Philip Lutgendorf received a Ph.D. in South Asian languages and civilizations from the University of Chicago in 1987. His research focuses on popular culture and oral performance traditions in the context of medieval and modern South Asia. His topics range from literary epics and rural folklore to twentieth-century films, television serials, and mass socioreligious movements. His book The Life of a Text: Performing the Ramcaritmanas of Tulsidas (University of California Press, 1991) received the Ananda K. Coomaraswamy Prize of the Association for Asian Studies in 1993. He is currently working on a book-length study of the cult of the monkey-god Hanuman.
Abstract of paper given at Hinduism and Ecology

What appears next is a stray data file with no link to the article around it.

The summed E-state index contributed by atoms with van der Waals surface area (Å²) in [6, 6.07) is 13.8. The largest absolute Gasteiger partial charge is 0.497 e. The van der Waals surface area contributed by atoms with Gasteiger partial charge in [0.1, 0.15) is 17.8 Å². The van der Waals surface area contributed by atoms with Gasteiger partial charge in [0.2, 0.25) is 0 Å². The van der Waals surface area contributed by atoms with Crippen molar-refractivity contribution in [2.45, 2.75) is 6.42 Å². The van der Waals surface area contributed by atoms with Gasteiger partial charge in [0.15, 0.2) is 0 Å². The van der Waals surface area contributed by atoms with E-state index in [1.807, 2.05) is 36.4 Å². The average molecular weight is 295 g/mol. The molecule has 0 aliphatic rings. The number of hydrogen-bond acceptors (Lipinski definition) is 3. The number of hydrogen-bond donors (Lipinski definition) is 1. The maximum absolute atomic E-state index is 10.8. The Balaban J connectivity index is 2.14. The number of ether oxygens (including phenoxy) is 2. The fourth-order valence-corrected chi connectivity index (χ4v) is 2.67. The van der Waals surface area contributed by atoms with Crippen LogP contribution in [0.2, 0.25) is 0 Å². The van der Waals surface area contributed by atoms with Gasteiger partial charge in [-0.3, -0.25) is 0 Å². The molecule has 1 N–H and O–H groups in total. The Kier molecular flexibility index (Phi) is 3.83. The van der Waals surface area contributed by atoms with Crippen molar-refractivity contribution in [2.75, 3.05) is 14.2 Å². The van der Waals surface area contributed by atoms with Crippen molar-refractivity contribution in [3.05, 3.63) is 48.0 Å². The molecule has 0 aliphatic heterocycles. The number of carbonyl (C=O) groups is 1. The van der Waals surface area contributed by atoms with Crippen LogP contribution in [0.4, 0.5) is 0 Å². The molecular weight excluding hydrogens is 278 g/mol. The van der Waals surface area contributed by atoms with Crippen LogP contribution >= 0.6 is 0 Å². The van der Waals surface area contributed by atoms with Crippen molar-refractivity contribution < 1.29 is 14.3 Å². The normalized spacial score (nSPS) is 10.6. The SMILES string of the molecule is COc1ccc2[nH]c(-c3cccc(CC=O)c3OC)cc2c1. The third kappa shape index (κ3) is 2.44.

This talk will deal with the ambiguity of the portrayal of wilderness in the epics, as well as the implicit notion of ecology that I believe they contain. A reading of the great Sanskrit epics of ancient India--the Mahabharata and Ramayana--readily reveals the importance of wild, uncultivated terrain as a setting for heroic narrative and as a contrast to the human-ordered landscapes of city-state or countryside. This paper will seek to clarify some of the diverse functions of "the forest" as an enduring trop in Hindu epic narrative, as well as to weigh the relevance for contemporary ecological movements, or implicit epic notions of cosmological and ecological order.